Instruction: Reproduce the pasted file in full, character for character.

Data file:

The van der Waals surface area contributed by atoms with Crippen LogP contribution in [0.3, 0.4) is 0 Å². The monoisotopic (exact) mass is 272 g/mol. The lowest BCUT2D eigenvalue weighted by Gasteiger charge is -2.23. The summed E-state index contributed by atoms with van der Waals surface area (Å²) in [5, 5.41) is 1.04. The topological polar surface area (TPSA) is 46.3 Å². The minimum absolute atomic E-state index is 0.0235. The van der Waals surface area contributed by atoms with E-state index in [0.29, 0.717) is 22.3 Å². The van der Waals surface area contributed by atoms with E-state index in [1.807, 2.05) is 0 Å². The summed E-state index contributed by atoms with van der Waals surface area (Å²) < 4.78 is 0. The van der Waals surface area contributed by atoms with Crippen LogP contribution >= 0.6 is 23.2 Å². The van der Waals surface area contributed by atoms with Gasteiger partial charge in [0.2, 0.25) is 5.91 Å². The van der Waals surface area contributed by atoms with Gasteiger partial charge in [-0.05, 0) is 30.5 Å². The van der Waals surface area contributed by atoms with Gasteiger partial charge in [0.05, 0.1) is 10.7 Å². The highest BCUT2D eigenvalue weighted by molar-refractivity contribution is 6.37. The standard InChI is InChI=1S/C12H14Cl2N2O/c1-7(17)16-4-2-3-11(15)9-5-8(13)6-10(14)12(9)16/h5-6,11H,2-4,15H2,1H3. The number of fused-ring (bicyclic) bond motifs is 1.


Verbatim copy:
The van der Waals surface area contributed by atoms with Crippen LogP contribution in [0.3, 0.4) is 0 Å². The monoisotopic (exact) mass is 272 g/mol. The lowest BCUT2D eigenvalue weighted by Gasteiger charge is -2.23. The summed E-state index contributed by atoms with van der Waals surface area (Å²) in [5, 5.41) is 1.04. The topological polar surface area (TPSA) is 46.3 Å². The minimum absolute atomic E-state index is 0.0235. The van der Waals surface area contributed by atoms with E-state index in [0.29, 0.717) is 22.3 Å². The van der Waals surface area contributed by atoms with E-state index in [1.807, 2.05) is 0 Å². The summed E-state index contributed by atoms with van der Waals surface area (Å²) < 4.78 is 0. The van der Waals surface area contributed by atoms with Crippen LogP contribution >= 0.6 is 23.2 Å². The van der Waals surface area contributed by atoms with Gasteiger partial charge in [0.2, 0.25) is 5.91 Å². The van der Waals surface area contributed by atoms with Gasteiger partial charge in [-0.05, 0) is 30.5 Å². The van der Waals surface area contributed by atoms with Gasteiger partial charge in [0.05, 0.1) is 10.7 Å². The highest BCUT2D eigenvalue weighted by molar-refractivity contribution is 6.37. The standard InChI is InChI=1S/C12H14Cl2N2O/c1-7(17)16-4-2-3-11(15)9-5-8(13)6-10(14)12(9)16/h5-6,11H,2-4,15H2,1H3. The number of fused-ring (bicyclic) bond motifs is 1.